Installing Eclipse Ditto

Download Ditto from Github and unzip it in your favorite directory:

cd /data/install

Adjust the nginx password:

openssl passwd -quiet
 Password: <enter password>
 Verifying - Password: <enter password>

Append the printed hash in the nginx.httpasswd (in the same folder as docker-compose.yml) file placing the username who shall receive this password in front like this:


Configure the docker data directory in /etc/docker/deamon.json:

   "data-root": "/data/docker"

And finally, install Ditto using the Docker compose script:

cd ditto-master/deployment/docker/
docker-compose up -d

To automatically start Ditto at system start, and clean up the related log-files and the following two lines to crontab:

crontab -e

@reboot sleep 30 && cd /data/docker && find . -name "*json.log" -type f -delete
@reboot sleep 60 && cd /data/install/ditto-master/deployment/docker && sudo docker-compose up -d


Updating Eclipse Ditto

First, kill all docker containers. Then remove them, and remove their related images:

docker kill $(docker ps -q) && docker rm $(docker ps -a -q) && docker rmi $(docker images -q)

Then we get the latest version of the docker-compose from GitHub:


Unzip it, browse to the right directory, and start it:

cd master/deployment/docker
docker-compose up -d

Don’t forget to adjust the password:

openssl passwd -quiet
 Password: <enter password>
 Verifying - Password: <enter password>

Append the printed hash in the nginx.httpasswd (in the same folder as docker-compose.yml) file placing the username who shall receive this password in front like this:


Determine washer program start-time based on predicted PV energy production.

When we decided we wanted to build a new house I wanted to invest in both passive and active technology to reduce our energy consumption as much as possible. My goal is to reduce our dependency from external energy sources, without installing batteries. This means I need to match our energy consumption with its (local) availability (or simply said: solar-powered production).

Impression of the design of our house.

Use case

The washer, dishwasher, and dryer are energy-consuming devices. We are used to start these devices at night: the energy was cheaper, there was no noise pollution in the living room, and it made sense at the end of the day.

At the same time, it doesn’t really matter when these devices finish their work. Typically you want them finished within the next 12 hours or so. Therefore, a smart system could nicely plan their consumption based on the next available solar-power production peak, which typically happens around lunch-time anyway. This would increase the energy we consume directly from the solar panels and reduce the energy we need to consume from the grid.

To make things a bit easier I decided to buy devices that support the B/S/H Home Connect system. As we are still building the house I don’t have a dishwasher and at the moment we don’t use a dryer, so I started with the washer.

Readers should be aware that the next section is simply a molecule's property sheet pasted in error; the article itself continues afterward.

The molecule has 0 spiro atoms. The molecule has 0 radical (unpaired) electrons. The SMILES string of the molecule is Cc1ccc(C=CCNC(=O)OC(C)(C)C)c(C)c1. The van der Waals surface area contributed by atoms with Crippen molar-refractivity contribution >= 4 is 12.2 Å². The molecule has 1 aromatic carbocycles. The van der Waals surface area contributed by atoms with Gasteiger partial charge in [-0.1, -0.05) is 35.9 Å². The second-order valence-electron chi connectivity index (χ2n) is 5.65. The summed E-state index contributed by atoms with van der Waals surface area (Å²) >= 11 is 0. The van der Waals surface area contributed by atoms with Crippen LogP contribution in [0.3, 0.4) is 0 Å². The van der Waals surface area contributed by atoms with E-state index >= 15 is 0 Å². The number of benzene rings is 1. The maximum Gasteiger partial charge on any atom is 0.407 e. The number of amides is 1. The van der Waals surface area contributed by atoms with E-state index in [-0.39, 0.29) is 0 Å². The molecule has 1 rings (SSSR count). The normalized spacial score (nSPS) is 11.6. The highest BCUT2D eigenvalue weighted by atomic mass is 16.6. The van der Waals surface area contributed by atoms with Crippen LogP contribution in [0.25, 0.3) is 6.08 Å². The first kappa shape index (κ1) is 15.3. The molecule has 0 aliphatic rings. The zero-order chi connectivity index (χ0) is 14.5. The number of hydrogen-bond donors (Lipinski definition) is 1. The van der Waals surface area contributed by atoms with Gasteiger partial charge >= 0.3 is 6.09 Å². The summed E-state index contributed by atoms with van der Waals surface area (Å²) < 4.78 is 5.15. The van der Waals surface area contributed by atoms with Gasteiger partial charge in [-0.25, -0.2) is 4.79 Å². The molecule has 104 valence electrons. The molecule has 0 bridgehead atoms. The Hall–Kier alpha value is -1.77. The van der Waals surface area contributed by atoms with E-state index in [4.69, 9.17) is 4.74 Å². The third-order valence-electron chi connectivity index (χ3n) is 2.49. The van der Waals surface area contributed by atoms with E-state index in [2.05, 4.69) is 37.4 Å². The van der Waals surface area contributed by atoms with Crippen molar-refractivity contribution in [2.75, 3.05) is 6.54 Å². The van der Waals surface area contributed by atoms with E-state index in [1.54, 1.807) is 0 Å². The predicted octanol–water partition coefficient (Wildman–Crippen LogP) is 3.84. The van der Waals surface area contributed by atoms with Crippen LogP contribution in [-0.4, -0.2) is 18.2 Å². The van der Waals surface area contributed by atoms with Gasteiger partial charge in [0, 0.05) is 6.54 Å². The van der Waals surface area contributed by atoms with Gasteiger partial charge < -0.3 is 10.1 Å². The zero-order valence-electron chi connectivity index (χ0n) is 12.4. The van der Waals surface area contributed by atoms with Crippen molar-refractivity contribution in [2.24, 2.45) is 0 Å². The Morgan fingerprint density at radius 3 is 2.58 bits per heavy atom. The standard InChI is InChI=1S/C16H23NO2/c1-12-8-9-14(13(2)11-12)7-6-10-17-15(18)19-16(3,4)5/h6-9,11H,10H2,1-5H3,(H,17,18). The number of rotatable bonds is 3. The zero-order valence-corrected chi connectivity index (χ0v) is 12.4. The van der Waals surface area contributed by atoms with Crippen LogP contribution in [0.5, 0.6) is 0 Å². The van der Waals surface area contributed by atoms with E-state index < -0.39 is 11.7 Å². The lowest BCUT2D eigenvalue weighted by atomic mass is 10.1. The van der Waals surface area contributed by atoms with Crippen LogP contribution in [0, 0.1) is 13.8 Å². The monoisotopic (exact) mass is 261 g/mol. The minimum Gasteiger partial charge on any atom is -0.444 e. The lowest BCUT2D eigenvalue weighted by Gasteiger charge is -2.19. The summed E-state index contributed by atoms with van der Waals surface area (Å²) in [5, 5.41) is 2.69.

I need a lot of information to make this work. Luckily there are some public (free-of-charge) cloud-services available that helped me a bit here and there. All of the selected services have well documented APIs that I could implement with ease. My biggest challenge was to get the OAuth 2.0 Device Authorization flow up and running for Home Connect.

In our current apartment I don’t have solar-panels. Therefore I’m using data from another (live) solar production site to simulate the behaviour of the concept.

System architecture

To manage expectations: I’m not a professional software engineer. I’m not planning to productise this, and just want to be able to maintain everything myself. I might publish some of the related projects on Github, but don’t expect a lot of documentation on it.

System architecture overview

The image below shows a high-level system architecture. I’m using Ditto as a local digital twin for capturing the current state of all the entities in the system. Additionally, I’m using InfluxDB to store the historical states of the digital twins and Grafana to visualise the historical states. The green services are “sensors”: they retrieve data from their sources and update the digital twin. The blue services are “controllers”: they control the devices based on the status of the digital twin. The orange services are “processors”: they transform data or decide to start actions. The red services are “communicators”: they communicate with the user of the specific use-case.

How to use it?

Well, that’s the good news. Instead of pressing the “start” button on the washer, we press the “remote start enabled” (or “app”) button. The HomeConnect.Sensor captures this event and updates the digital twin. The HomeConnect.Planner is subscribed to this update and starts calculating the best possible timeslot in the next 16 hours to start the program. It considers the predicted solar-panel production, the history washer program consumption registered by the Shelly Plug, and the Epex spot pricing. Once it has calculated the ideal start time updates the “scheduledprogram” digital twin. The HomeConnect.Controller is subscribed on this update and sends the start command to the washer based on the time HomeConnect.Planner has defined. Slack (using Slack.Messenger) keeps the user up-to-date on what is happening, for example, when the program is planned, started, finished, or cancelled.

Configure a fixed IP address on a Hue Bridge

To configure a fixed IP address on the HUE bridge, you need to browse to the bridge using:


Use a HTTP PUT command to configure the IP address and use as body:

{ "ipaddress":"[new-ip]", "dhcp":false, "netmask": "[network-netmask]", "gateway": "[network-gateway]" }

Alternatively, you can use the HUE app and change the network settings in the bridge configuration.

Screenshot of the fixed IP address configuration in the Hue app.